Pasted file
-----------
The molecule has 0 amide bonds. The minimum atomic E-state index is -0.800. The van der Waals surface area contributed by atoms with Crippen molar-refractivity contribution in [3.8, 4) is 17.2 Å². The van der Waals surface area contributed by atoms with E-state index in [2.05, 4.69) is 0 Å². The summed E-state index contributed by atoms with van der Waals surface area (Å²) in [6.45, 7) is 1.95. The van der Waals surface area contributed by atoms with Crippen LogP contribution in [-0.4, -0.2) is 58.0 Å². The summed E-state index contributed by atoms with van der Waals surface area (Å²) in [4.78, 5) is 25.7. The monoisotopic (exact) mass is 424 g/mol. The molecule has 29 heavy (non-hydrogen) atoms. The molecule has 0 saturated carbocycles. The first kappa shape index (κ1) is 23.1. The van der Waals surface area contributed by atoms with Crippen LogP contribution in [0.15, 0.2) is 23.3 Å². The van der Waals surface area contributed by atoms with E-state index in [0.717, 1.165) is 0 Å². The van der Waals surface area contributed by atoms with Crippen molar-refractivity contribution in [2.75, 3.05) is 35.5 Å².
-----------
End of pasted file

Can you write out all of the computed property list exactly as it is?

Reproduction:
The molecule has 0 amide bonds. The minimum atomic E-state index is -0.800. The van der Waals surface area contributed by atoms with Crippen molar-refractivity contribution in [3.8, 4) is 17.2 Å². The van der Waals surface area contributed by atoms with E-state index in [2.05, 4.69) is 0 Å². The summed E-state index contributed by atoms with van der Waals surface area (Å²) in [6.45, 7) is 1.95. The van der Waals surface area contributed by atoms with Crippen LogP contribution in [-0.4, -0.2) is 58.0 Å². The summed E-state index contributed by atoms with van der Waals surface area (Å²) in [4.78, 5) is 25.7. The monoisotopic (exact) mass is 424 g/mol. The molecule has 29 heavy (non-hydrogen) atoms. The molecule has 0 saturated carbocycles. The first kappa shape index (κ1) is 23.1. The van der Waals surface area contributed by atoms with Crippen LogP contribution in [0.15, 0.2) is 23.3 Å². The van der Waals surface area contributed by atoms with E-state index in [0.717, 1.165) is 0 Å². The van der Waals surface area contributed by atoms with Crippen molar-refractivity contribution in [2.75, 3.05) is 35.5 Å².